That said, anyone who's slogged through creating domains, installing Exchange, and getting users and computer set up in Windows Server 2003 will marvel at how easy these tasks are in SBS 2003 R2. Wizards abound, from Setup's network configuration phase, to the post-install tasks where you set up the additional server components, configure email, and choose which types of Web sites to set up. It really is a server infrastructure in a box. You'll laugh when you see how wonderful the Web-based Remote Web Workspace tools are, especially if you're not familiar with them. VPN? It's automatic. Got a smart phone? Those work too. It's an embarrassment of capabilities.

Changes in SBS 2003 R2

Once you are up and running, a sense of d?j? vu will descend if you're upgrading from the previous version. Where are the new features? Actually, if you look close, you'll see a new Update Services node in the task-based Server Management console (again, hilariously friendly compared to the cold, stark interfaces Microsoft provides with other Windows Server versions). Reporting has been significantly enhanced. And of course there's that controversial SQL Server change for Premium Edition customers, which we'll discuss soon enough. Truth be told, SBS 2003 R2 actually includes a bunch of new functionality, as well as a number of non-technical changes that really enhance the value of the suite.

Get the Green Check of Health

The simple biggest new feature in Windows Small Business Server 2003 R2 is the integration of Windows Server Update Services (WSUS). Wait, you say: Isn't WSUS a free add-on for all Windows Server users? What's the big deal?

In case I haven't highlighted this clearly enough yet, the beauty of SBS isn't so much the feature set, though of course that's incredible as it is, but rather how these features are integrated into a simple system of wizards and task-based management front-ends. SBS isn't about bundling features together, it's about integrating in ways that are absolutely impossible with standalone Windows Server versions. In fact, I'm surprised there haven't been more complaints from Windows Server users that they're not getting the same wonder tools that Microsoft offers in its less expensive SBS products.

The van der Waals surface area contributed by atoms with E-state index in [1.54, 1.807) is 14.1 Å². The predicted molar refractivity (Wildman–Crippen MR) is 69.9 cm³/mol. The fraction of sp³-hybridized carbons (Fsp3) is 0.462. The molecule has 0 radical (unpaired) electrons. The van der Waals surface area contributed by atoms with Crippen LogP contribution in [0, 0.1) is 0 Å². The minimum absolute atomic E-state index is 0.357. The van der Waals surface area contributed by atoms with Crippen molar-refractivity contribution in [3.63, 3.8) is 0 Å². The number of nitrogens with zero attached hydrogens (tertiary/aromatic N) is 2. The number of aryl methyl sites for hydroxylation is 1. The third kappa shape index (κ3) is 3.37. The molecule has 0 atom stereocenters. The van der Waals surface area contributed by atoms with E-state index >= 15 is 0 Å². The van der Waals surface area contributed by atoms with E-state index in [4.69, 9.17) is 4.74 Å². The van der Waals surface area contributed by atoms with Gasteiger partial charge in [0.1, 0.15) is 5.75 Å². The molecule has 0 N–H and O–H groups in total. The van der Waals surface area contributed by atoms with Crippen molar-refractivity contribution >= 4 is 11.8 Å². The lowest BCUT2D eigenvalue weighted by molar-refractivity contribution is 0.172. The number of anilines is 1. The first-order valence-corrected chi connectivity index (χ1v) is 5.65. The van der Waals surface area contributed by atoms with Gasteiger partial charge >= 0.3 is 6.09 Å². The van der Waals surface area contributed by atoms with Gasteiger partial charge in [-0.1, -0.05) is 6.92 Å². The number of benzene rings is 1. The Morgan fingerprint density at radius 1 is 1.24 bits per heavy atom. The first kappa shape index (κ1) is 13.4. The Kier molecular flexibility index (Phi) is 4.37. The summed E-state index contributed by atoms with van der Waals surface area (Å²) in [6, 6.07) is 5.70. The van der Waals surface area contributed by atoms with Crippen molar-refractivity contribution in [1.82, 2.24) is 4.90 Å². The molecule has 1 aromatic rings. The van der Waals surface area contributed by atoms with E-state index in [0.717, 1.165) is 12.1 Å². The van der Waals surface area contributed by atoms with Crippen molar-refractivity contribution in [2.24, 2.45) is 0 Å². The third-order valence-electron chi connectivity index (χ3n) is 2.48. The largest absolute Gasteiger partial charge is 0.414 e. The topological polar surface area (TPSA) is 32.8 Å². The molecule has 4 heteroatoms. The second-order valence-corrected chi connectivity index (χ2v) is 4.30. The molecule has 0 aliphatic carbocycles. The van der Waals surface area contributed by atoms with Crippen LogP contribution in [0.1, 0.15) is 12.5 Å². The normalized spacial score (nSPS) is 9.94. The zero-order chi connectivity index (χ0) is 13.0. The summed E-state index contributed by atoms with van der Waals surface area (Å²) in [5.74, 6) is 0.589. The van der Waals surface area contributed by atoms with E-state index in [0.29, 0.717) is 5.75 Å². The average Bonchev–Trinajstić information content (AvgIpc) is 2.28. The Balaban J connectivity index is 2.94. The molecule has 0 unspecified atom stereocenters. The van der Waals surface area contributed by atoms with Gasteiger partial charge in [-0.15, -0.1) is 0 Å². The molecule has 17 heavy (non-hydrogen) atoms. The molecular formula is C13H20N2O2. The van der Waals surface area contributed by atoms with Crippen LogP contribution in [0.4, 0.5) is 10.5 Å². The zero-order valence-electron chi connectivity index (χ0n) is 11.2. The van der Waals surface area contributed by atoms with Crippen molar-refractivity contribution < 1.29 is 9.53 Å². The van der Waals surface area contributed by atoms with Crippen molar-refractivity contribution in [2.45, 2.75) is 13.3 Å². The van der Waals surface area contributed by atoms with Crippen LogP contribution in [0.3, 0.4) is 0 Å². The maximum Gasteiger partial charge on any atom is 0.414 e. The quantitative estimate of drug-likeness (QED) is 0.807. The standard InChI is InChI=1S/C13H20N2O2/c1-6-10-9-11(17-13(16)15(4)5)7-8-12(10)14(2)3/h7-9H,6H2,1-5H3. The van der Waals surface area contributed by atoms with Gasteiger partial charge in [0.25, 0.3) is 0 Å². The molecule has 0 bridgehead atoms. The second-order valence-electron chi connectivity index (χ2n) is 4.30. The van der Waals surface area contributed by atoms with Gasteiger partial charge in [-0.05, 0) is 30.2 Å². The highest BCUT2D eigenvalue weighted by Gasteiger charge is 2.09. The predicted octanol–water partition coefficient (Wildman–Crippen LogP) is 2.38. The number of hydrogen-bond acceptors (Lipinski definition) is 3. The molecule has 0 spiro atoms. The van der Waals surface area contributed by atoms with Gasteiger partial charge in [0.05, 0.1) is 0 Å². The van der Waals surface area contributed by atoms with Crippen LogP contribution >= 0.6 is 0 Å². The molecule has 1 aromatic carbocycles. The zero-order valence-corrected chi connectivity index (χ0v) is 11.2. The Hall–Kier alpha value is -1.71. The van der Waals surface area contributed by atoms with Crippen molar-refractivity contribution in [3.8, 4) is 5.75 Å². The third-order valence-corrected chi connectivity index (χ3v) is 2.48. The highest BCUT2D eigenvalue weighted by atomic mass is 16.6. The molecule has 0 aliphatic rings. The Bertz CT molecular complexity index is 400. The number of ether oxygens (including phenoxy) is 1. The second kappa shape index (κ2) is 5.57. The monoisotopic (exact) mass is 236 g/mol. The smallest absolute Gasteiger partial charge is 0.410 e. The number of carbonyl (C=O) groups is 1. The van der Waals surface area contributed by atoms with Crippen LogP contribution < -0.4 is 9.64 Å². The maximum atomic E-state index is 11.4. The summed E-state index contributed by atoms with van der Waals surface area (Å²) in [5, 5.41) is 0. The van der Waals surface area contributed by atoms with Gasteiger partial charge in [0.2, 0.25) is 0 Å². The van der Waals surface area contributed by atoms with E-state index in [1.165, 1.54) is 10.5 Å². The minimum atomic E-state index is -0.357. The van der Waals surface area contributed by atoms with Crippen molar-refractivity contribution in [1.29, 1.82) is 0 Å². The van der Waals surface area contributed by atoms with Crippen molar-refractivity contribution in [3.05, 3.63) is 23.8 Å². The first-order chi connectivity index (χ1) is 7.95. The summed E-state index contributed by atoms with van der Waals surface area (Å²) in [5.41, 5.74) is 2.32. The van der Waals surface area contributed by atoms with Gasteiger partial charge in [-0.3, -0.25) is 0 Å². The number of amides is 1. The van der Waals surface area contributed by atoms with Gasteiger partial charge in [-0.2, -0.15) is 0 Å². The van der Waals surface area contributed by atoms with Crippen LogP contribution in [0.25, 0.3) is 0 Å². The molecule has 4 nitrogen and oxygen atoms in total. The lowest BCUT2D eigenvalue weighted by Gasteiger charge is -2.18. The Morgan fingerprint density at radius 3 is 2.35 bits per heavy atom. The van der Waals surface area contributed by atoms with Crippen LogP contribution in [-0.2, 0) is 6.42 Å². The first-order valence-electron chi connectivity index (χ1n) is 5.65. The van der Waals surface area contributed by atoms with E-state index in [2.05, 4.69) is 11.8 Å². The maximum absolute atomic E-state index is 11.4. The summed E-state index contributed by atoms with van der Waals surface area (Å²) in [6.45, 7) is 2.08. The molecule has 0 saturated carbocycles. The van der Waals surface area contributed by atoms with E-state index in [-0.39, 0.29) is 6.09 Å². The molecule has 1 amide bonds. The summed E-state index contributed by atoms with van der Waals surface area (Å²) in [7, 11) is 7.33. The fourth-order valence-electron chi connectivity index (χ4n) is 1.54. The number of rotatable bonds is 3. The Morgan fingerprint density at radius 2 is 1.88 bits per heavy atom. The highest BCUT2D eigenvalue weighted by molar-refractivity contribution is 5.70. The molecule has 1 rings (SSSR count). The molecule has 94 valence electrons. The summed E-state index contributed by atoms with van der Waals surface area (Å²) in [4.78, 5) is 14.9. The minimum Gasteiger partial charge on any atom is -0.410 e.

So here's the deal. Yes, a free product called WSUS is bundled with and integrated into SBS 2003 R2. But because this is SBS we're talking about, you won't typically run into the WSUS name anywhere. Instead, you'll access a feature in Server Management called Update Services. This feature connects to Microsoft's eponymously-named Microsoft Update service and keeps all of your server and desktop machines up-to-date, automatically. Software updates for all of your connected systems are stored locally, on the SBS server, and issued according to a logical schedule: Critical updates are installed automatically, as soon as possible, and non-critical updates are sent out when approved by an administrator.